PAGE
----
Area resorts pay $20 million in forest fees
GLENWOOD SPRINGS — The White River National Forest is reaping increasing revenues in fees from Vail Resorts and other ski-area operators that use public lands.
The 11 resorts in the White River National Forest paid $19.94 million in fees in fiscal 2016 compared with $17.92 million in 2015, according to the U.S. Forest Service. That is an increase of 11 percent.
Vail alone paid more than $6.5 million in fees for 2016, by far the most paid by any of the 11 resorts. Together, the four Vail Resorts-owned resorts — Vail, Beaver Creek, Breckrenridge and Keystone — paid about $18 million in fees.
The stout increase reflects the strong year for the Colorado ski industry in 2015-16, when it topped 13 million skier visits for the first time, said Melanie Mills, president and CEO of Colorado Ski Country USA, a state trade group.
The U.S. Forest Service uses a complicated formula to determine the fees the ski areas must pay for revenue generated on national forest lands. Skier visits and related business, such as lessons, figure into the fee. The agency uses a sliding scale, so smaller ski areas and those that don’t use a lot of federal land in their operations pay a smaller fee.
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Vail Mountain paid the highest fee. Its fee alone was larger than what Skico paid for its four ski areas. Vail Mountain’s fee soared 9.3 percent to $6.53 million. Breckenridge, owned by Vail Resorts, was a distant second in the size of the fee.
Funds to the feds
The ski-area fees helped the White River National Forest generate about $10 million more in revenue than it spent in fiscal year 2016, according to Forest Supervisor Scott Fitzwilliams.
In addition to the ski-area fees, the Forest collects revenue from oil and gas leases, timber sales and grazing.
“The problem is, of course, we don’t see any of that — it goes to the U.S. Treasury,” Fitzwilliams said. “That’s Congress’ choice of where the money goes.”
Congress allocates the budget of the Forest Service. The agency’s Rocky Mountain Regional Office divides the funds among the national forests in its jurisdiction.
The White River’s budget for fiscal 2016 was about $16 million — or about $4 million less than what was reaped from ski area fees alone.
Fees increase, budget falls
At the same time ski-area fees are increasing, the White River National Forest has been forced to reduce its budget and staff, including the number of workers overseeing the ski industry.
Fitzwilliams said there were eight full-time equivalent staff members working as winter sports administrators and other positions related to the ski industry seven years ago. There are now 4.5 positions devoted to working with the ski industry.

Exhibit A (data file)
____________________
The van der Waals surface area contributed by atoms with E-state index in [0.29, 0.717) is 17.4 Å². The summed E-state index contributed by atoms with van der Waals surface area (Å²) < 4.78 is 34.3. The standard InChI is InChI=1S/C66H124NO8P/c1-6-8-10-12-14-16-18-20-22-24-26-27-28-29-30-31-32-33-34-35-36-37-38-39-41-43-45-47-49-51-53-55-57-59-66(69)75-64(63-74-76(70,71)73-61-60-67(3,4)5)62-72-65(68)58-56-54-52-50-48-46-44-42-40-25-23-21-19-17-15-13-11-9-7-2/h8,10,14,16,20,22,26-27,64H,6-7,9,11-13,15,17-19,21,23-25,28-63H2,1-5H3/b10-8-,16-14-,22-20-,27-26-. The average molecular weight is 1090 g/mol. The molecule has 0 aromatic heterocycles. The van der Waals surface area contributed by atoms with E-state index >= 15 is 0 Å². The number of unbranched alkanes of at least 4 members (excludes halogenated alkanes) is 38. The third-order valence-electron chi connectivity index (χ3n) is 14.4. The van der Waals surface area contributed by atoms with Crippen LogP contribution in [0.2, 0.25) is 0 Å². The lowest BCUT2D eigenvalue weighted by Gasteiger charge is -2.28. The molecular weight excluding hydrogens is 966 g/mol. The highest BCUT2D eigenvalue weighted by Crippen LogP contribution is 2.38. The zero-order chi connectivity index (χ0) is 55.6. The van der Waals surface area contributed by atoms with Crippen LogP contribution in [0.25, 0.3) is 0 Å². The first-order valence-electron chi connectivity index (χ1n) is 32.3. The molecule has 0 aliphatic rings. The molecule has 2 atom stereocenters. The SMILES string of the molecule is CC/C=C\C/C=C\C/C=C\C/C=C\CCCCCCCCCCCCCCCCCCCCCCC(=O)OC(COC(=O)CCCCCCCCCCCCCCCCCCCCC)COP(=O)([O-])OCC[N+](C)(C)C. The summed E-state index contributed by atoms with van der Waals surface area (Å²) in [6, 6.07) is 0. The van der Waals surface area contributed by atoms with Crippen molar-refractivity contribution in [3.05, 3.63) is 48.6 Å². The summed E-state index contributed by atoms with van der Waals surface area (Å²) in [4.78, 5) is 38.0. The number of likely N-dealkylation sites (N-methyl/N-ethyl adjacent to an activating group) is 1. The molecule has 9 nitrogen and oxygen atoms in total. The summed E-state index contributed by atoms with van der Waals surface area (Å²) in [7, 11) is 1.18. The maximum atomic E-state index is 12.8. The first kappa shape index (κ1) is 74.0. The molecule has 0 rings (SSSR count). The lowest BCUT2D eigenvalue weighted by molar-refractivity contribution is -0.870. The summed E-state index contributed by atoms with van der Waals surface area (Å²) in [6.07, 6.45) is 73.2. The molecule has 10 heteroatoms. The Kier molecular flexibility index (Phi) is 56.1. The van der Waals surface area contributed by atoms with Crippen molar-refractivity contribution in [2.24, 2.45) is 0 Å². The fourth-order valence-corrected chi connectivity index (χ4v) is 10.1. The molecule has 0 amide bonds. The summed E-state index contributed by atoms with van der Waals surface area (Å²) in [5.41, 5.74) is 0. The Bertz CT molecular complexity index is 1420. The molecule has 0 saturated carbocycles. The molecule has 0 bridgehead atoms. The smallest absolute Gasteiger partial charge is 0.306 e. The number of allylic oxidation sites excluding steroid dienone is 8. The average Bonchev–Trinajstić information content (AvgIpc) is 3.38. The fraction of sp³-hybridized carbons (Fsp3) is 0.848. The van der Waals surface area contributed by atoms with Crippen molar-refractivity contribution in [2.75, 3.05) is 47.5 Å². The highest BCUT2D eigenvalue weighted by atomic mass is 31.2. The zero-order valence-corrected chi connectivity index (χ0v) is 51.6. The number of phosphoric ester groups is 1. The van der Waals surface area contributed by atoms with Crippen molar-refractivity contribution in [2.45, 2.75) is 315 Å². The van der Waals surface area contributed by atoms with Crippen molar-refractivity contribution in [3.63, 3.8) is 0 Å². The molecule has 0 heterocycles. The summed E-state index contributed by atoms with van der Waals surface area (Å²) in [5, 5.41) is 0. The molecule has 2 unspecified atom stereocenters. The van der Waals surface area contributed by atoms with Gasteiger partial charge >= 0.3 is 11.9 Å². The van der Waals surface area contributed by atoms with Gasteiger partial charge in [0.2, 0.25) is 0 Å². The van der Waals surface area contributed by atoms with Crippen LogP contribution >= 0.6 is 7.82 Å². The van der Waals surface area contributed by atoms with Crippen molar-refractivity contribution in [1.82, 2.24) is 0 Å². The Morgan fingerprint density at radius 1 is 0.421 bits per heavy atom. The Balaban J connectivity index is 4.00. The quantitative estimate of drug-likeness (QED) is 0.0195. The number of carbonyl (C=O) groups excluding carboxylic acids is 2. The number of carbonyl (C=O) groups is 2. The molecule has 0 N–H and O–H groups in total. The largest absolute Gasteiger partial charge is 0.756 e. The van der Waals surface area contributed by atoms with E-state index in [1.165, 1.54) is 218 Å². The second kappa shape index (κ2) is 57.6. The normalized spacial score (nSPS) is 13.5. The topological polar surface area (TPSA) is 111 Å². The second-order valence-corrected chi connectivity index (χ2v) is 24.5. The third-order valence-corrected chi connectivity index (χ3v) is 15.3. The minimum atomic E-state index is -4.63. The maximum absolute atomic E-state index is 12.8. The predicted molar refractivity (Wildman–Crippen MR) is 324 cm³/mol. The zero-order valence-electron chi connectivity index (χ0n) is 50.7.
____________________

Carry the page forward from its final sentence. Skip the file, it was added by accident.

Fitzwilliams said he has fewer staff members available to review ski areas’ applications for lift replacements and other proposals to build infrastructure on national forest lands.
“I’ve had to tell the resorts, ‘We can’t move forward at the pace you want,’” Fitzwilliams said.
The White River staff talks to ski-area representatives about their proposals, then sets priorities. Some projects must wait.
The Aspen Skiing Company, for example, was told that Forest Service staff wouldn’t be able to work on an updated master plan or specific projects for Aspen Mountain in 2016, according to Fitzwilliams. Breckenridge was asked to delay submitting its plan for summer amenities for a year.
Ski resorts pay for third-party contractors to perform studies required by the federal National Environmental Policy Act. The resorts also pay a portion of the Forest Service’s costs to review the plans.
Nevertheless, the agency cannot keep pace. Mills said ski areas have money to invest in infrastructure when business is up, like it is now.
Fitzwilliams said the ski areas are justifiably frustrated that reviews are taking longer at a time when the fees they are paying are increasing. Some officials in government and the ski industry want the system revamped so that fees generated in the forests stay in the forests.
Industry seeks fee retention
Mills said Colorado Ski Country USA and partners have laid the groundwork in the past for legislation on fee retention. The concept of fee retention by national forests has received bipartisan support in the past.
But where such legislation stands among the priorities of Congress is unclear, she acknowledged. The Republican Party controls both the House and Senate and has vowed to work with President-elect Trump on an aggressive agenda after he takes office in January.
“It’s a priority for us and we’ll be working on it with the new Congress,” Mills said.
Another way that funds could be freed up, Mills noted, is if the federal government reworks the way it funds fighting forest fires. As it stands, firefighting reduces funds available for recreation and other Forest Service responsibilities.
Meanwhile, Fitzwilliams expects that fees paid by ski areas will continue to rise. The increasing revenue reflects the greater emphasis resorts have placed on summer business, Fitzwilliams said. Vail has been at the forefront of attracting mountain bikers, hikers and sightseers to its slopes during summers. Other resorts, such as Snowmass, have submitted proposals for substantial increases in summer amenities.
The White River also anticipates reaping more in fees from increases winter business.
For the foreseeable future, those fees will be plowed back into the national treasury.